Film: L’eclisse (Michelangelo Antonioni, 1962)

Antonioni’s film about stockbrokers and urban alienation is like its protagonists: baffling, beautiful, and strangely clinical

-Kathryn Bromwich

l'eclisse

Apart for the admittedly problematic blackface scene, Antonioni’s L’eclisse has largely withstood the test of time. The BFI recently revisited some of the Italian director’s other films, including L’avventura (1960) and Red Desert (1964), yet L’eclisse would appear to be a more timely choice. This exploration of the stock market, juxtaposed with the characters’ ennui and solipsism, strikes a chord with the disillusionment rife in a post-Lehman Brothers economic climate.

Antonioni’s muse Monica Vitti stars as literary translator Vittoria, who at the start of the film breaks off a relationship with her academic, socialist boyfriend. Vittoria is like a modern-day Madame Bovary: well educated, elegant, and hopelessly bored. She is certainly enigmatic. Her thoughts and motivations are never fully explained, but we are left to understand that she is full of restlessness and joie de vivre (she is flown about in a small private plane, recklessly demanding to be flown into a cloud), and that she is unhappy in a middle-class sort of way (she is fascinated by Africa, where she assumes life must be simple and easy).

Just before the film disappears into an insufferable cloud of narcissistic first-world problems, Vittoria makes an unexpected encounter. The film follows her as she visits her mother at the Rome Stock Exchange, effectively gambling away her money after the death of her husband. There, she meets an uncannily young-looking Alain Delon, playing the fast-living, no-nonsense City boy Piero.

Everything about him should make us, and Vittoria, recoil in horror. Piero is loud and rude, and shrugs off clients who have lost millions because of him with a breezy “the stocks go up, and they go down, what can I do about it?” He can’t sit still for a second, is an amateur philanderer, and has a penchant for blondes. The stock market is presented as being like a boxing ring, with the investors shouting, squabbling and cheating their way to affluence. Like gambling, it attracts lonely and vulnerable people, not least of which is Vittoria’s mother.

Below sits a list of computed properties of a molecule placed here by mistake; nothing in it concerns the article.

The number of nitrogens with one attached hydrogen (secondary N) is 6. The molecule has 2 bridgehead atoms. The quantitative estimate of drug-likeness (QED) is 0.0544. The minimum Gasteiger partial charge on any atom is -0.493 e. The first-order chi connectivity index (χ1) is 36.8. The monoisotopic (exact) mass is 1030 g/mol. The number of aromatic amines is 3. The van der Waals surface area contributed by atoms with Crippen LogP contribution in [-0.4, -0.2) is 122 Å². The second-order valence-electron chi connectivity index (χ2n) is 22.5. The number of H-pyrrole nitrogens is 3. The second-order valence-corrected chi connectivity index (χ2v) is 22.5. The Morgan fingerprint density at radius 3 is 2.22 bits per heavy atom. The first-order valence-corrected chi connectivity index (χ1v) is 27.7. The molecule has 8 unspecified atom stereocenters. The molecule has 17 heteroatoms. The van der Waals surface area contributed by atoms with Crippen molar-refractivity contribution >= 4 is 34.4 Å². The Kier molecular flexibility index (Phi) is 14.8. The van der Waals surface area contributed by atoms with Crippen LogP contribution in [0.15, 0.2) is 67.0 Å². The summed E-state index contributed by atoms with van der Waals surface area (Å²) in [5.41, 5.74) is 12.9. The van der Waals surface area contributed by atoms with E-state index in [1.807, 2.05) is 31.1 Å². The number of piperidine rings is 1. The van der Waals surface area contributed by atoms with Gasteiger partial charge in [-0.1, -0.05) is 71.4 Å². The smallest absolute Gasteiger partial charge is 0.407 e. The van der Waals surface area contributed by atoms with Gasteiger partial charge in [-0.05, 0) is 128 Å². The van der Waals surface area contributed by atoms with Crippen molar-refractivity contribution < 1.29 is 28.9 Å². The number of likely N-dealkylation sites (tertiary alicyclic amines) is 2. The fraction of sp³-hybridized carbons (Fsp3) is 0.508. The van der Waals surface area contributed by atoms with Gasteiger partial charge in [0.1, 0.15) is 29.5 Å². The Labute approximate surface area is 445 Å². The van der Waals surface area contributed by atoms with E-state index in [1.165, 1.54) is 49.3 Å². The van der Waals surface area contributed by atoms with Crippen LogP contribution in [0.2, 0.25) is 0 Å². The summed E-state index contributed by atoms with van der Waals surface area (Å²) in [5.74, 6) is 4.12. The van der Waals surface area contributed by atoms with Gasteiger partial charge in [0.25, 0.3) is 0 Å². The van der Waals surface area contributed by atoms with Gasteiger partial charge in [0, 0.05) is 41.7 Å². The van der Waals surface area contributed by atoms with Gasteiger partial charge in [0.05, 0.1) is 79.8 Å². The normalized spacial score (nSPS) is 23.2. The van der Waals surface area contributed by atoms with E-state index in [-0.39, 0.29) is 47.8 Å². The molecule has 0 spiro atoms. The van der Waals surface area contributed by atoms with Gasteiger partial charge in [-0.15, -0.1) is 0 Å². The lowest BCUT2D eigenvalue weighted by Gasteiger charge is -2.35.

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Book: André Gide, L’Immoraliste

Based as it is on misanthropy, ennui and lewdness, it is tempting to describe The Immoralist as a pamphlet to Modernism

-Kathryn Bromwich

That The Immoralist (1902) was criminally ahead of its time is a given. In a pre-Chatterley, pre-Burroughs, pre-Henry Miller era, André Gide’s candid and unjudgemental depiction of an outwardly immoral and selfish man came as a bolt from the blue. Now the modern world has more or less caught up with it, and Gide’s work reads as freshly as if it were published today.

Brilliant Parisian scholar Michel, married to the delicate Marceline partly out of duty to his father, partly out of boredom, grows sick with tuberculosis. In his slow convalescence, he discovers a joie de vivre he had never known: in his own words, ‘daylight acquired an unhoped-for radiance.’ Once found, however, this feeling proves difficult to hang on to, and Michel finds that he can only recapture it in the company of young boys.

Like in Hesse’s Siddhartha, the protagonist first experiences the world of the intellect, and is later on in life awakened to the possibilities of bodily pleasures. While the former transcends the mind and body dichotomy to achieve a state of Nirvana, the latter unsuccessfully tries to balance the two, resulting in existential anguish and dissatisfaction. The conversations with his nihilistic acquaintance Ménalque express dialectically the difficulty of finding a balanced stance in relation to society. Yet he is not a figure altogether worthy of hatred: there are elements of Dostoyevsky’s innocent Prince Myshkin in Michel’s frank attitude to his feelings, and Gide’s unwillingness to condemn him makes the reader makes the reader question their own standpoint.

Highly innovative and pithily written, it proved to be a milestone for 20th century literature, influencing Camus and Sartre, among others. The novella encapsulates the spirit of the following decades, prefiguring the early 20th century interests in primitivism, sexual instincts, and repression.